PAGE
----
Kings of royalty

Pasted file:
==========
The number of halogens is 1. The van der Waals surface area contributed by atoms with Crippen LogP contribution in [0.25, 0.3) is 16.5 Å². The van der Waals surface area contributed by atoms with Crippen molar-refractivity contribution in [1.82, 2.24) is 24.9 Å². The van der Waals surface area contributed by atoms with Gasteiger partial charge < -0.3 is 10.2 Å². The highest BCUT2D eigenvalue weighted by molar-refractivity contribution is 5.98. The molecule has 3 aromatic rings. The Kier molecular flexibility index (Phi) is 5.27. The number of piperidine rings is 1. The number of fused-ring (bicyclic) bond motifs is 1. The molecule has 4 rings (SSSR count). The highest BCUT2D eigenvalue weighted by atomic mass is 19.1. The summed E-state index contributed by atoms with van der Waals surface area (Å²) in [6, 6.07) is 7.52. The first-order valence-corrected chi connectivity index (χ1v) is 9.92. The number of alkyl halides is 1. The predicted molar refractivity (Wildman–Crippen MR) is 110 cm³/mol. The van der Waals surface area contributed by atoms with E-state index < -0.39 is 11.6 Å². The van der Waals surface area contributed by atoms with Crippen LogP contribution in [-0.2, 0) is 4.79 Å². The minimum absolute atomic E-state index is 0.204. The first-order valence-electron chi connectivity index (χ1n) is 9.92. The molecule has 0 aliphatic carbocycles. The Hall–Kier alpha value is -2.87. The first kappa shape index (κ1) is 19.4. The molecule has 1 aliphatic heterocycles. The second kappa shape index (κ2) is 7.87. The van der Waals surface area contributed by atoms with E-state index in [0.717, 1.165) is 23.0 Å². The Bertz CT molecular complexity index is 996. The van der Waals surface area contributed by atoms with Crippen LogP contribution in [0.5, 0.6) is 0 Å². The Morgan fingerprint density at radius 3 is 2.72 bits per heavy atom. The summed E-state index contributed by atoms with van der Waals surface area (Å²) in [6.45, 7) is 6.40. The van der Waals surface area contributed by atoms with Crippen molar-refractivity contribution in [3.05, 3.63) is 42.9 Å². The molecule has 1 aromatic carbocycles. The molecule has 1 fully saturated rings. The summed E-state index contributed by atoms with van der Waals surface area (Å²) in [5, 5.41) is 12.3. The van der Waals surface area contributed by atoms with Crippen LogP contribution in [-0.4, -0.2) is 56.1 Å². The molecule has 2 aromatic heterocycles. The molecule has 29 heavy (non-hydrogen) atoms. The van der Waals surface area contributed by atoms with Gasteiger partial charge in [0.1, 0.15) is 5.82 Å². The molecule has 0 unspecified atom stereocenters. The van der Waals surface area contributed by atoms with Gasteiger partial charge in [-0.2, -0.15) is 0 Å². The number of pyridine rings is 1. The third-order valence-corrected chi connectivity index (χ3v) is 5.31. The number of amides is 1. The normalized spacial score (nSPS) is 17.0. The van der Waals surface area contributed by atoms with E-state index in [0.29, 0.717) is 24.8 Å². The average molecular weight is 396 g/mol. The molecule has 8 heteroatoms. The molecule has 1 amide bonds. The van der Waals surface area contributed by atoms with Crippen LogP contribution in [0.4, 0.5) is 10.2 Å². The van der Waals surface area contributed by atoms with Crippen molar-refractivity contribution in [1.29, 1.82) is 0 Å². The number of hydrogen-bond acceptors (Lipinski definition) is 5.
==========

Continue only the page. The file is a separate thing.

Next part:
A pair of mining investors amassed a $235 million fortune as metal prices tumbled. Now they're risking it all in a last bet that gold--one of the hardest hit metals--will rise again. It seemed like a bum deal. The Stillwater palladium mine in Montana was only partly built, and Russia was expected to release vast stores of the metal shortly. Prices were sure to tumble. Or so went conventional wisdom. Seymour Schulich of Franco-Nevada Mining, who had worked for four years to get a piece of Stillwater, thought the Russian threat was exaggerated. So when a royalty on the mine came up for sale in April 1998, he offered $36 million, topping the next-best offer by 20%. "Opportunity comes to those who are patient and who can write a big check," says the 62-year-old. Over the next four years palladium prices quintupled, to $1,085 an ounce. The mine generated $17 million in royalties, nearly half Schulich's cost, and should be good for $12 million a year over 50 years. It would be easy to dismiss the Stillwater win as sheer luck if the frugal Schulich and his French-Canadian colleague, the 54-year-old Pierre Lassonde, had not pulled off plenty of similar stunts before. Through uncanny bets on commodity prices and shrewd royalty deals, Franco's bosses have managed to return 38% annually to shareholders since taking Franco-Nevada public 18 years ago. What's more, the two pulled this off in gold mining, one of the toughest places to make money in the last two decades. The duo's 9% stake in Franco is worth $235 million; now they're betting it all in a final wager: that history will reverse and gold will rise again. They arrived at that bet after months in which the fate of Franco-Nevada hung in the balance. Last April the Toronto-based company bought 20% of Normandy Mining of Australia. A few months later Normandy became the target of a bidding war between two gold-mining giants. The value of Franco's stake in Normandy has since more than doubled. Now shareholders of the recently crowned winner of Normandy-Newmont Mining of Denver, Colorado-will vote on whether to add Franco to their purchase. If they do, the three-way deal would give tiny Franco, with just 21 employees, a 32% stake in the world's largest gold company, which employs 14,000. Newmont Mining is for gamblers--it's one of the few gold producers that doesn't sell much of its output forward to hedge against a fall in gold prices. This means big profits if gold rises, but if the price drops far enough, Newmont's fortunes vanish. Franco, which went public in 1983 as a gold-exploration company, started inauspiciously. The two investors sifted through 43 deals with little luck. Then Schulich, who had made millions buying oil and gas royalties, had an idea: If royalty deals work for oil and gas, why not gold? The two floated the idea to Canadian and American investors but got the cold shoulder. Royalties in gold were traded almost exclusively among mining companies, and no one had tried to break into the business before. The two decided to make a run at it anyway, using $930,000 from a secondary stock offering in 1985. Their first deal, in 1986, was for the rights to a 4% cut of revenues, plus a few smaller royalties, on land in Nevada where a mine run by Western States Minerals was pulling 44,000 ounces of gold annually from near the surface. The two offered $2 million for the royalties, half the cash on Franco's balance sheet, figuring that the gold already discovered would allow them to break even someday whether there was gold deeper in the ground or not. No one else bid. Within a year more gold was discovered, and annual production doubled. The royalties now generate $23 million annually, and reserves stand at 24 million ounces. "We like to buy annuities," says Schulich, "but with liens attached on anything else that's found." Two years later Franco bought a royalty on a gold mine in California called Castle Mountain. It turned out to be a moneyloser for the operator and was closed. Yet Franco itself did fine--it had already collected triple the $2.8 million it had paid. Franco went on to buy royalties on diamond mines, platinum mines and oil and gas deposits, but gold is where it shines. The two founders complement each other. Schulich instinctively looks for ways to protect the downside in a deal. Lassonde, once Canada's top gold-fund manager, has a good feel for where metal is buried. The contrast extends to their lifestyles. Schulich drives a seven-year-old Lincoln and lives in a house he bought 25 years ago; Lassonde has a $232,000 Ferrari and a new mansion in Toronto's tony Forest Hills. Yes, luck certainly does play a role. The only mine that Franco has owned outright--Midas, in Nevada--is pulling $65 million worth of gold a year from a narrow but long and deep deposit. If Franco had shifted 2 meters to either side of the spot on which it chose to sink a drill bit, it would likely have had no clue that any gold was below. A contrarian instinct helps, too. Shares in Voisey's Bay, a nickel mine in Labrador, Canada, fell from $27 to $4 in the two years after speculators panicked over falling nickel prices and political setbacks to the project. In October 1998, with the stock near its low, Lassonde invested $50 million. He sold the shares for $55 million plus warrants now worth $10 million. "People have visions of sugarplums. You bet against them," says Lassonde. "Fear sets in. You bet against them again." In April, Franco announced the sale of Midas to Normandy for 20% of that company's shares and a 5% royalty on the mine. In September AngloGold of South Africa offered 74 cents a share for Normandy. The deal would have given Franco a 60% gain, but Schulich and Lassonde figured that they could get more. They lobbied Newmont to put in its own bid and buy all of Franco, too. Newmont bid three times, finally offering $1 a share for Normandy. Newmont will also hand over $2.5 billion of its shares to Franco's shareholders for absorbing that company. If all goes according to plan, Lassonde will become Newmont's president and Schulich a director. They intend to sell $700 million of assets and pay down debt. And by choosing not to hedge, they will be betting their fortunes that gold will rise. Schulich bases his bullishness on demand. He thinks that, given the high U.S. current-account deficit, the dollar will fall soon. The price of gold will then rocket upward, as investors seek safe havens. Lassonde traces his bullishness to supply. He estimates that more than a third of the new supply of gold, excluding central bank sales, will disappear, thanks to shuttered mines. Short-sellers will scramble to cover. And what if gold goes nowhere? Schulich and Lassonde won't suffer. They are selling Franco at a rich 35 times estimated earnings this year before taxes, depreciation and capital expenditures on new mines. They are buying Newmont at only seven and a half times. That's not luck. That's just plain shrewdness.